Optimum, an Altice USA brand known primarily to our friends in the northeastern part of the country, will soon be familiar to folks in the southern and western portions of the US; the cable provider formerly known as Suddenlink is now Optimum. This means the Optimum name has significantly expanded its reach this summer.

If you live in the northeastern US, you may already be considering either Optimum or Verizon Fios for your home internet connection. These two providers offer broadband to some major metro areas in that area of the country, and if you live in parts of Connecticut, New Jersey and New York, you might even have a choice between the two. 

According to the latest data from the Federal Communications Commission, Optimum is available to nearly 6% of the country and Verizon Fios is offered to just shy of 18% of the nation’s potential customers. So there may be quite a few of you looking into these two ISPs and wondering what their differences are. Let’s take a look.

Sarah Tew/CNET

Out of the gate, there’s a lot to lure you to Altice’s Optimum internet service. You get competitive introductory pricing, fast speeds and decent perks. Along with those positives, you get unlimited data, no contracts and no equipment fees. What’s not to like? 

Well, there are a few other factors to consider. Most households serviceable for Optimum will receive cable internet service, which can get you fast download speeds, but not the same upload speeds you would find with fiber-optic service. Also, while the introductory prices are great, they’re only good for the first year. Lastly, Optimum has not fared all that well in customer satisfaction surveys, so there’s work to be done there, too. 

Read our Optimum home internet review.

 

Optimum Internet

Sarah Tew/CNET

Verizon Fios is a 100% fiber internet service, which means you get symmetrical download and upload speeds. That’s good, especially if you’re spending more time working from home and videoconferencing these days. The high performance and speedy uploads of fiber internet let you accomplish those things better than cable internet, where upload speeds are typically much slower. 

Also, Verizon Fios doesn’t flood you with a bunch of qualifications or caveats about its service. It keeps things simple with just three plans, and you don’t have to worry about any early termination or overage fees because there are no data caps and no contracts. Granted, Verizon Fios doesn’t feature the lowest prices, but it offers excellent value in the long run and scores exceptionally well in customer satisfaction rankings.

Read our Verizon Fios home internet review.

 

Verizon Fios

Verizon Fios and Optimum have coverage maps that overlap throughout New York City and the surrounding areas.


FCC/Mapbox

Verizon Fios and Optimum coverage and availability

Verizon Fios focuses its coverage on several major metro areas in the Northeast. Those cities include Albany, New York; Baltimore; Boston; Buffalo, New York; Philadelphia; Pittsburgh; Richmond, Virginia; Syracuse, New York; and Washington, DC. All in all, Verizon Fios spans the eight states of Delaware, Maryland, Massachusetts, New Jersey, New York, Pennsylvania, Rhode Island and Virginia. 

Optimum Internet is available to two boroughs in the New York City market — Brooklyn and the Bronx. It is also available to most of Long Island and a healthy section of northern New Jersey, Dutchess, and Westchester counties in New York and portions of Connecticut. 

Also, as I mentioned at the start, Suddenlink is now Optimum, so you’ll now be able to find Optimum service in the following 17 states:

Arizona Nevada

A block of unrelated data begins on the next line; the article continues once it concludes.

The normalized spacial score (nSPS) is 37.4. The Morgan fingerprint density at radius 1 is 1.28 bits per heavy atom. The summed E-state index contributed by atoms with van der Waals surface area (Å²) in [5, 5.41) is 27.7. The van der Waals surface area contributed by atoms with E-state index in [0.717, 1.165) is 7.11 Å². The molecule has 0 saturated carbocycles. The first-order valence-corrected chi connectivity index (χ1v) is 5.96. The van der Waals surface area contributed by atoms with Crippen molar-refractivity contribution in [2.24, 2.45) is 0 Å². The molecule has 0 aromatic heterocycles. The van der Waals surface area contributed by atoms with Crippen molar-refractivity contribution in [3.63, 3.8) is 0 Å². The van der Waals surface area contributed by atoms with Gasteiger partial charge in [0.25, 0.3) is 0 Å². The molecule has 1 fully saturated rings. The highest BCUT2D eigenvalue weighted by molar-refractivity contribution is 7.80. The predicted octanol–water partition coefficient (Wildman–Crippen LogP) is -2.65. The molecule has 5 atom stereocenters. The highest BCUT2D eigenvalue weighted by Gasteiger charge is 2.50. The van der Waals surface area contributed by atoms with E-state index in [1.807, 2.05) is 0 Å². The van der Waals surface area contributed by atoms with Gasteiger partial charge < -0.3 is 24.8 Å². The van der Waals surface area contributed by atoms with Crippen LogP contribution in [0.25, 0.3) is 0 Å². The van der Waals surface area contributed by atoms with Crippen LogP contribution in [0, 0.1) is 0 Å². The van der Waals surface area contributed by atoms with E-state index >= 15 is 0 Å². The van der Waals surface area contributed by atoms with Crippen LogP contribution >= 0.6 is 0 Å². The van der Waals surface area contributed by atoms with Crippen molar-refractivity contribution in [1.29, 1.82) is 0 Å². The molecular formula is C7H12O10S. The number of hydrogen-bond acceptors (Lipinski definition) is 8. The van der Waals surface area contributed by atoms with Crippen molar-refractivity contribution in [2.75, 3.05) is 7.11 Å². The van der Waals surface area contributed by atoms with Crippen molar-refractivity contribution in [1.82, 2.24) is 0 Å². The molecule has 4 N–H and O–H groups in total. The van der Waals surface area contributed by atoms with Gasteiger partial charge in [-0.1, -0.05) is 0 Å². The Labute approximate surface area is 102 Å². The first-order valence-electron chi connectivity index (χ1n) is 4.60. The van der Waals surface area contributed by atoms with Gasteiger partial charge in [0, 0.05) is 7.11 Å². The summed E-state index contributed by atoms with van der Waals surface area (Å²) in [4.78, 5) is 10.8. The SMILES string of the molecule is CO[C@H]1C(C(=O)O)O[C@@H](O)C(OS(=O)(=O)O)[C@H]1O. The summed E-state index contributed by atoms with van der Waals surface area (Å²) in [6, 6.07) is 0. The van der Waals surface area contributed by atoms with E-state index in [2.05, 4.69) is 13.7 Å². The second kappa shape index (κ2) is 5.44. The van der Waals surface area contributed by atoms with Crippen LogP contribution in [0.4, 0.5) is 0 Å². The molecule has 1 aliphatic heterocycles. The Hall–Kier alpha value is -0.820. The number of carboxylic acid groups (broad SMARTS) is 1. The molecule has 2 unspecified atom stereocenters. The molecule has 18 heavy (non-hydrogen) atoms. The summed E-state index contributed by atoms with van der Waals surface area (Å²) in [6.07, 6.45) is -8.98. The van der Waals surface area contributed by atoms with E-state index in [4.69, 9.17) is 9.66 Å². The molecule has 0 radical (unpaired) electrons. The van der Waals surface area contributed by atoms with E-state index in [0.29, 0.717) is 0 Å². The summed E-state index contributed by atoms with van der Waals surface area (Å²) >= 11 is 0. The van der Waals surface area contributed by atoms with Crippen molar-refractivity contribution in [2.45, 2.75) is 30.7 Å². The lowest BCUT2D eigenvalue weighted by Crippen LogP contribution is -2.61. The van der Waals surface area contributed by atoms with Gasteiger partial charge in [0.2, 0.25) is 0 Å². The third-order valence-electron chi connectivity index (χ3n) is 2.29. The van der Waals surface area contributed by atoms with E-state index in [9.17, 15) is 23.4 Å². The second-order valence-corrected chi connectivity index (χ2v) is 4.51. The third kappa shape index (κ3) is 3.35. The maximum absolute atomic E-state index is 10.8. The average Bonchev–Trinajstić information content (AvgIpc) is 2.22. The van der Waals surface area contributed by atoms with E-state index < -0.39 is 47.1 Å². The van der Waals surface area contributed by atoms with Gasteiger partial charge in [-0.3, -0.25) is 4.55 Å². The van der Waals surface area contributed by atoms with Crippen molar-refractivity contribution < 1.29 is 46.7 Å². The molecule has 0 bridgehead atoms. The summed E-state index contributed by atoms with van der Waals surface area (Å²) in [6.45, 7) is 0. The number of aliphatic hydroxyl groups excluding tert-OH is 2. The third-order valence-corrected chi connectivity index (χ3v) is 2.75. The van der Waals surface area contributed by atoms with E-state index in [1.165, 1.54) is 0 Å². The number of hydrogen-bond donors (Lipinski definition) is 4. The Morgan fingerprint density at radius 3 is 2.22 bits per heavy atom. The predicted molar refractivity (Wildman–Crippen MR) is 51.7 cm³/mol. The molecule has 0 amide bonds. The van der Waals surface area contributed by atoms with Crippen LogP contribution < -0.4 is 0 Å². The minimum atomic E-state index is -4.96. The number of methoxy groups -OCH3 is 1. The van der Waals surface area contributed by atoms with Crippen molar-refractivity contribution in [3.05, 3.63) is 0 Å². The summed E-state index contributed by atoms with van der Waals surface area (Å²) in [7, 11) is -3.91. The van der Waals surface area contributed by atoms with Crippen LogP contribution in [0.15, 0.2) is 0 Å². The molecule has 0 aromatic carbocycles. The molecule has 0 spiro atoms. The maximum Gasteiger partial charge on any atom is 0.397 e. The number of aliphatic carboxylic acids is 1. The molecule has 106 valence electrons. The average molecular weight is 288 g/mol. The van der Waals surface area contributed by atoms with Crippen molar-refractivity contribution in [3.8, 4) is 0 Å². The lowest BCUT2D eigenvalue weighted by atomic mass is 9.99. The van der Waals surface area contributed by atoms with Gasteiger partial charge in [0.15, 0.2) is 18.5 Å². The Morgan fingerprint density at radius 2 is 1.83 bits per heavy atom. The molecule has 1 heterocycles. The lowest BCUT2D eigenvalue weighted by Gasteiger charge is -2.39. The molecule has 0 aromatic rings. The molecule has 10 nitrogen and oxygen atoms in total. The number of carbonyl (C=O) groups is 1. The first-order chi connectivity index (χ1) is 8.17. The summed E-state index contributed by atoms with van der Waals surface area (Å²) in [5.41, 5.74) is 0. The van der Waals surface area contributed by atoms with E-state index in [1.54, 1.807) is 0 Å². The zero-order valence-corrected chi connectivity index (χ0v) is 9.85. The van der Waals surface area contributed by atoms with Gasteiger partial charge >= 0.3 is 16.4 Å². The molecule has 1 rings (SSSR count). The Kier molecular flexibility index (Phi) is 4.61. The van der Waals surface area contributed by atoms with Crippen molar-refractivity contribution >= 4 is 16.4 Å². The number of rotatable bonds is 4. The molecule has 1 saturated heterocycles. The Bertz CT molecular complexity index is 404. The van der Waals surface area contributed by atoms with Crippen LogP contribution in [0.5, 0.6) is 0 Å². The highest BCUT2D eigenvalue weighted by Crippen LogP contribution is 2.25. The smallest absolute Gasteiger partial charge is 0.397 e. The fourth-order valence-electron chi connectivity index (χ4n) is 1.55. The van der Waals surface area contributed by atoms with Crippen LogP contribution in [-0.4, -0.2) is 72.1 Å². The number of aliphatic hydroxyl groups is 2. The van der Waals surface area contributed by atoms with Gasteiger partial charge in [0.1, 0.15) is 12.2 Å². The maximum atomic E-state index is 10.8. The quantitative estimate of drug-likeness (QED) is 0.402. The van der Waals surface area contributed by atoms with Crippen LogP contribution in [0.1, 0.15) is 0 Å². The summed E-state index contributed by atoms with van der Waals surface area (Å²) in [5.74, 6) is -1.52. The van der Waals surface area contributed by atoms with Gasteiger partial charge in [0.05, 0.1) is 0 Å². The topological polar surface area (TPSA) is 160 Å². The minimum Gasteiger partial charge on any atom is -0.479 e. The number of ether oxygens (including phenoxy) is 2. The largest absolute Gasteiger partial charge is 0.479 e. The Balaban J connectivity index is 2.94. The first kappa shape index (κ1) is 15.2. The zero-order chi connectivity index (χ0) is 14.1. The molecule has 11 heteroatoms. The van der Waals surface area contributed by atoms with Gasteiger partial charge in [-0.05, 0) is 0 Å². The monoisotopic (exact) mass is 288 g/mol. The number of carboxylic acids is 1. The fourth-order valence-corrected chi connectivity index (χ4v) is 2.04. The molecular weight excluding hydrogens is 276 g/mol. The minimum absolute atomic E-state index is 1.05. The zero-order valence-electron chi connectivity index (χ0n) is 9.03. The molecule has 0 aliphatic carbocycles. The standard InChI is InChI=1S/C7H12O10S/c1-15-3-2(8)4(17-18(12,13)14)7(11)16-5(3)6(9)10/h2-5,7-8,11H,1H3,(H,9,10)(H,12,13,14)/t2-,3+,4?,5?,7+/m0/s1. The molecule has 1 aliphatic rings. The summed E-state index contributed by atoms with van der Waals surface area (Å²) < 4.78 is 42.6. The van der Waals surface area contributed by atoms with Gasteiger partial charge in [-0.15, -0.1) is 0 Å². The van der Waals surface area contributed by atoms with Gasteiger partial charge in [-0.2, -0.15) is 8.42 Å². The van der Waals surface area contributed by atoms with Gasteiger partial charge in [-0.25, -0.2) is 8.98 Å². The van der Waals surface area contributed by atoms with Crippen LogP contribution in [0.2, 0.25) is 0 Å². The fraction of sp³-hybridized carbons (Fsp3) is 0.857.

Arkansas New Mexico
California North Carolina
Idaho Ohio
Kansas Oklahoma
Kentucky Texas
Louisiana Virginia
Mississippi West Virginia
Missouri

What’s the difference between Optimum and Verizon Fios plans and prices?

On its site, Verizon Fios boasts that its upload speeds are “up to 25x faster than Optimum’s cable network.” On the flip side, Optimum brags, “If you are being mindful of your budget, Optimum is the better choice.” Let’s start sorting through it by starting with their available plans and price points.

Optimum plans and pricing

Plan Max speeds Starting monthly price Regular monthly price (after 12 months) Monthly equipment fee Data cap Contract
Optimum 300 300Mbps download, 20Mbps upload $40 $110 None None None
Fiber Optimum 300 300Mbps download, 300Mbps upload $40 $110 None None None
Optimum 500 500Mbps download, 20Mbps upload $60 $130 None None None
Fiber Optimum 500 500Mbps download, 500Mbps upload $60 $130 None None None
Optimum 1 Gig 940Mbps download, 35Mbps upload $80 $140 None None None
Fiber Optimum 1 Gig 940Mbps download, 940Mbps upload $80 $140 None None None

Verizon Fios plans and pricing

Plan Max speeds Starting monthly price Regular monthly price Monthly equipment fee Data cap Contract
Fios 300 300Mbps download, 300Mbps upload $40 $40 None None None
Fios 500 500Mbps download, 500Mbps upload $65 $65 None None None
Fios Gigabit Connection 940Mbps download, 880Mbps upload $90 $90 None None None

Let’s start with Optimum. As with many ISPs, the number of plans available to you will vary based on your location and address. Instead of the 300 and 500 plans, some customers might see a 200 megabits-per-second plan or a 400Mbps option. But what stands out is the highly competitive pricing for the first 12 months of service. Taken across all three plans, the cost per Mbps of Optimum’s starting monthly prices is a very affordable 11 cents per Mbps. Even more impressive? The cost per Mbps for the Optimum 1 Gig plan is just under 9 cents. 

Also, not listed in the chart above: Optimum has introduced fiber multi-gigabit plans in portions of Long Island, New York, and is aiming to unveil the plans to other areas by the end of the year. Optimum 2 Gig will run customers $120 a month, while Optimum 5 Gig will cost you $180 per month, which is a great value at just under 4 cents per Mbps.

The drawbacks? First, you can see how cable upload speeds don’t compare to fiber internet. You only get 20Mbps of upload speed with Optimum 300 and 500; 35Mbps for the 1 Gig plan. What does that mean in the real world? Well, Zoom recommends you have at least 2Mbps upload speeds for a single screen, so if you’ve got a household with two or three people needing to do some form of videoconferencing, things could get real tight quick. Fiber won’t run into that problem.

Second, those fantastic introductory prices don’t last. After your first year of service, the plan costs revert to Optimum’s regular rates, which jump to 42 cents per Mbps on average across all four plans. Not the worst we’ve seen, but after those initial 12 months, it becomes more expensive than Verizon Fios.